Another update! Precompilation of Parsers.jl ended up causing precompilation failures on Windows: CSV can't be precompiled in VSCode on Windows 10 · Issue #994 · JuliaData/CSV.jl · GitHub

So it was necessary to track down the real cause of compilation problems:

My take on why these tiny changes (simply removing 4 @inline macros) had so much effect is that large constant vectors where being inlined wherever the function was used, duplicated everywhere by the compiler. Removing @inline from 4 functions improved Parsers.jl compile time by 80%. And probably the TTFX of a few hundred packages like CSV.jl/JSON.j/Blink.jl etc etc.

You can find these in Cthulhu.jl output. If you ever have to scroll through data rather than code in @descend, you may have a problem like this.

The takeaway is to be careful with @inline and large const variables. Precompiling them can break Base on windows, and takes a long time and a lot of memory.

31 Likes

How small is safe and nonimpactful?

Hard to say really, besides “it depends”. I think the problem with Parsers.jl is there are multiple constant vectors with length around 300 that are inlined over and over again inside functions that are already 200-400 lines. They also use conditionals on unstable Union fields in structs, so nothing can be elided. So the total length of the lowered code (or somewhere, my understanding of this is shallow) balloons enormously.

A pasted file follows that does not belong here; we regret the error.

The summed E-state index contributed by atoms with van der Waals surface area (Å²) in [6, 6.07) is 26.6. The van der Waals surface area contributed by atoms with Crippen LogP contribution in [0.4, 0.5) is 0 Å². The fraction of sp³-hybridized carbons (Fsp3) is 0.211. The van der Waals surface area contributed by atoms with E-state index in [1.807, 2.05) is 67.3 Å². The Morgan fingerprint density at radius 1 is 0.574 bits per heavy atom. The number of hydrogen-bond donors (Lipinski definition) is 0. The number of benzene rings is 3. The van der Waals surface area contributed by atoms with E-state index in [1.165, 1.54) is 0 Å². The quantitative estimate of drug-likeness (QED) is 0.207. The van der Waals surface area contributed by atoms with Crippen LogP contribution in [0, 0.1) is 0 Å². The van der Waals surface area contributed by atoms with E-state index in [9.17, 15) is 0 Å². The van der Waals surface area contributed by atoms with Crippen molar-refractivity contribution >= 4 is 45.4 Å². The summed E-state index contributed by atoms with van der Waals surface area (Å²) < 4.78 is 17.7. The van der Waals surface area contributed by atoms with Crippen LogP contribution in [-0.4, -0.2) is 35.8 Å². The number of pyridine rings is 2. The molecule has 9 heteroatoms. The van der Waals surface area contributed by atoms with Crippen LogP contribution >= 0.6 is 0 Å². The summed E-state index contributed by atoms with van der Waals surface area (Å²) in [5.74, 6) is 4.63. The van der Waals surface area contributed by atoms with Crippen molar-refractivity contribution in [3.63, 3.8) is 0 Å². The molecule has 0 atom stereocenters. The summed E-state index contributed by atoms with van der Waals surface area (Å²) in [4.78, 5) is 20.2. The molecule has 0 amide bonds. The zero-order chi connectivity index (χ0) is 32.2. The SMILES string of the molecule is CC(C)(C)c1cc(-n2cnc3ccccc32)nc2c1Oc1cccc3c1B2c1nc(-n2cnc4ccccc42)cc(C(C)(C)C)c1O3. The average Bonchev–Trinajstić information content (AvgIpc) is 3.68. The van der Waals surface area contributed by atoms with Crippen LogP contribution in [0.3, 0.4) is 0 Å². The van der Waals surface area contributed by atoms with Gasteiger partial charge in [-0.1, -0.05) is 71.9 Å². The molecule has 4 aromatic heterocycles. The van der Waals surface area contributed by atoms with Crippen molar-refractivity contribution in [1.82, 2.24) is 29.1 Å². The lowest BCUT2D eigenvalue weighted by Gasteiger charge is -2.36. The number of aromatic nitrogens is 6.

If you only inline one long constant once, it probably makes no noticeable difference to anything.

1 Like

Not following the details of the thread super closely here, but as a new Julia user, I just want to say the TTFP problem is a real downer. I was super excited about Julia, but I’ve been spoiled by Python, I guess. It’s so frustrating to wait so long and fish through different packages and strategies to reduce that wait time. And pre-compiling on installation? That takes a while…is there no way to install precompiled packages? It makes me want to stick with Python for all but my high-performance needs.

2 Likes